Xi Jinping, the Chinese President, urged Donald Trump to show restraint over North Korea on Monday, as a US aircraft carrier group heads towards the region amid fears that Kim Jong-un’s regime was set to carry out a nuclear test.
Mr Xi made the appeal as Beijing becomes increasingly concerned that strong rhetoric between Washington and Pyongyang could escalate into conflict.
North Korea prepares to mark the 85th anniversary on Tuesday of the founding of its Korean People’s Army – a possible date for the regime to test military hardware.
President Xi told the US president that with a “rapidly changing international situation”, it was important for Beijing and Washington to “maintain close contacts and make exchanges on key issues”.
Mr Trump is growing increasingly impatient over North Korea’s nuclear ambitions, and concerns are growing that he could take action against the rogue regime.
In his second phonecall with the US president since the pair met in Florida earlier this month, Mr Xi said he hoped “all parties would exercise restraint and avoid doing things that would aggravate tensions on the peninsula.”
He added that “all parties should adopt a responsible attitude” in achieving “the same goal” – halting Pyongyang’s nuclear ambitions.
US vice president Mike Pence said on Saturday that a strike group led by the US Carl Vinson aircraft carrier would arrive in the Sea of Japan, which is between Japan and South Korea, in a “matter of days”.
It was heading north in the western Pacific Ocean conducting joint exercises with Japan’s Maritime Self-Defence Force, reports said Monday.
South Korea is also reported to be considering taking part in drills.
Satellite imagery analysed by 38 North, a Washington-based monitoring project, found some activity at North Korea’s Punggye-ri nuclear test site last week.
However, the group said it was unclear whether the site was in a “tactical pause” before another test or was carrying out normal operations.
Tensions escalated further on Sunday when North Korea detained a US citizen as he attempted to leave the country.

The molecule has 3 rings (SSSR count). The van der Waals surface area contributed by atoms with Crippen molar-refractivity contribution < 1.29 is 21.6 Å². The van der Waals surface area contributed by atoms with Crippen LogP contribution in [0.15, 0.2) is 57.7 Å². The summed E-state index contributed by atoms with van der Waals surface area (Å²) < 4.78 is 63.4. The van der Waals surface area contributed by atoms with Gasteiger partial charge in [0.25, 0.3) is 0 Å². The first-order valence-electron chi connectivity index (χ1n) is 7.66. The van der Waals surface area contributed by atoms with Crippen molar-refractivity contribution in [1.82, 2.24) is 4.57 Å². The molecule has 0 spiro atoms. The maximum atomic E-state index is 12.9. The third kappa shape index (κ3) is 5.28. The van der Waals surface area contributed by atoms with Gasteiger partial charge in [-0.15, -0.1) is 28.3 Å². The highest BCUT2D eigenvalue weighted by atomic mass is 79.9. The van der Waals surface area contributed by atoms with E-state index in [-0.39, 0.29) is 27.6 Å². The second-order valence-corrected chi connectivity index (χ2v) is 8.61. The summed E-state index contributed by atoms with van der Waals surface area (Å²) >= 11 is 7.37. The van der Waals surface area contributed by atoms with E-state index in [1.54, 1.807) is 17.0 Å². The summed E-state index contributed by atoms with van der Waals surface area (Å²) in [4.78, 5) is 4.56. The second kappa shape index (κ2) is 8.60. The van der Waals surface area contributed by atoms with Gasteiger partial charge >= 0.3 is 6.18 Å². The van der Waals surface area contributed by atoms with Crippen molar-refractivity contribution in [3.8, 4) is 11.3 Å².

President Trump has sought China’s help to rein in North Korea’s military programme, but has also vowed to act unilaterally if it failed to do so.
China, the North’s only diplomatic ally and trading partner, banned imports of coal from its neighbour in mid February after tough UN sanctions were imposed on Pyongyang.
Chinese media has raised the possibility that Beijing could choke the country of crude oil, a potentially devastating move for Kim’s regime.
China’s increasing opposition to its neighbour’s military ambitions drew an angry response from North Korean media over the weekend.
The state-owned KCNA news agency suggested Beijing was “dancing to the tune of others” and warned China of “catastrophic consequences”.
The commentary is only the second to be published by Pyongyang’s official media to criticise Beijing in the same language that it commonly uses for traditional enemies, South Korea and the US.
It comes two months after KCNA launched a broadside over the coal ban.
China’s Global Times newspaper hit back on Monday, accusing KCNA of seeking to convince China to change its opposition towards a nuclear test.
“No matter how many articles KCNA publishes,” the state-run outlet warned.
“Whatever future measures North Korea takes, Beijing’s stance will not be affected.”
The daily tabloid said any such nuclear test would result in “further isolating Pyongyang itself”.
Meanwhile, the Rodong Sinmun, the official newspaper of the North’s ruling Workers’ Party, said in a commentary on Monday, that the US “should not run amok and should consider carefully any catastrophic consequence from its foolish military provocative act.
“What’s only laid for aggressors is dead bodies and deaths,” the newspaper continued.
Source: The Telegraph